Long-haul travel (flights >6 hours) can be disruptive for people living with type 1 diabetes (T1D). As part of a study comparing insulin Degludec U100 (DEG) with insulin Glargine U100 (GLA) during long-haul travel (ClinicalTrials.gov Identifier: NCT03668808), we evaluated the impact of direction of travel on sleep quality and glucose control. The study began, after randomization to GLA or DEG, in Honolulu (HI) with a non-stop flight to New York (NY). After 72 hours, subjects returned non-stop to HI. Six weeks later subjects repeated travel using the other basal insulin. Sleep was monitored with ActiGraph wGT3x worn on the non-dominant wrist for 24 hours at the destination and blinded continuous glucose monitoring (CGM) using the Abbott Freestyle Libre Pro. Usual care was used for glucose monitoring. Jet lag was assessed by a validated questionnaire. Twenty-one subjects (13 women) mean (SD) age 34.2 (15.2) years and HbA1c 7.5 (1.2) % completed travel (Table). TST, SE, and median glucose were significantly different between NY and HI. Sleep also differed subjectively with “ease of going to sleep” and “sleep quality” better in NY vs. HI; “alertness on waking” and “jet lag” were not different. We found that traveling across multiple time zones from East to West was more disruptive to sleep and associated with higher average glucose levels for adults with T1D using MDI.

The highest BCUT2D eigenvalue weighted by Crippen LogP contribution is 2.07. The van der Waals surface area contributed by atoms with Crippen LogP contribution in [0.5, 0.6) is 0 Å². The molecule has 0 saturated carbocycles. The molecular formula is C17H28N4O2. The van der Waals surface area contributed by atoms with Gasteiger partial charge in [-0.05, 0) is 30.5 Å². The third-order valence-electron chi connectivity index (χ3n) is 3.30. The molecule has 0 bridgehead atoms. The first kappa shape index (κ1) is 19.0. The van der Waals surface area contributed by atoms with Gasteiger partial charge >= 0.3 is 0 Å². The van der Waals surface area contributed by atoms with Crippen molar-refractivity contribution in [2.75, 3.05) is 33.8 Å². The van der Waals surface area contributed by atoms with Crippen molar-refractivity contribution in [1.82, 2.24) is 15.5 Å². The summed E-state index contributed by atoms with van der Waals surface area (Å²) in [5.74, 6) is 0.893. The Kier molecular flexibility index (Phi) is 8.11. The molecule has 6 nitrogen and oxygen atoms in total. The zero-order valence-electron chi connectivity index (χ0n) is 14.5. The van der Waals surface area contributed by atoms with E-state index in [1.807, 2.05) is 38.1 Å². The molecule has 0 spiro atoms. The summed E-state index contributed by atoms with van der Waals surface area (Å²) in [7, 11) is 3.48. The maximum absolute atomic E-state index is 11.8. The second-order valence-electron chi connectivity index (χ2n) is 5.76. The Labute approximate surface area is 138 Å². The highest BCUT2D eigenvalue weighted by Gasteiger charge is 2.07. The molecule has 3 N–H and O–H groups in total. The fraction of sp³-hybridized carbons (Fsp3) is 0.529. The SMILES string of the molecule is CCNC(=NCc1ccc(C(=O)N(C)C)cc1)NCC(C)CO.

W.C. Bevier: None. K.N. Castorino: Research Support; Self; Abbott, Dexcom, Inc., Medtronic, Mylan, Novo Nordisk Inc. C.C. Farfan: None. G. Haroush: None. M.R. Mefford: None. C. Axelrod: None. K. Nelson: None. L.A. Spink: None. D. Kerr: Advisory Panel; Self; Novo Nordisk A/S, Sanofi-Aventis. Research Support; Self; Eli Lilly and Company. Stock/Shareholder; Self; Glooko, Inc.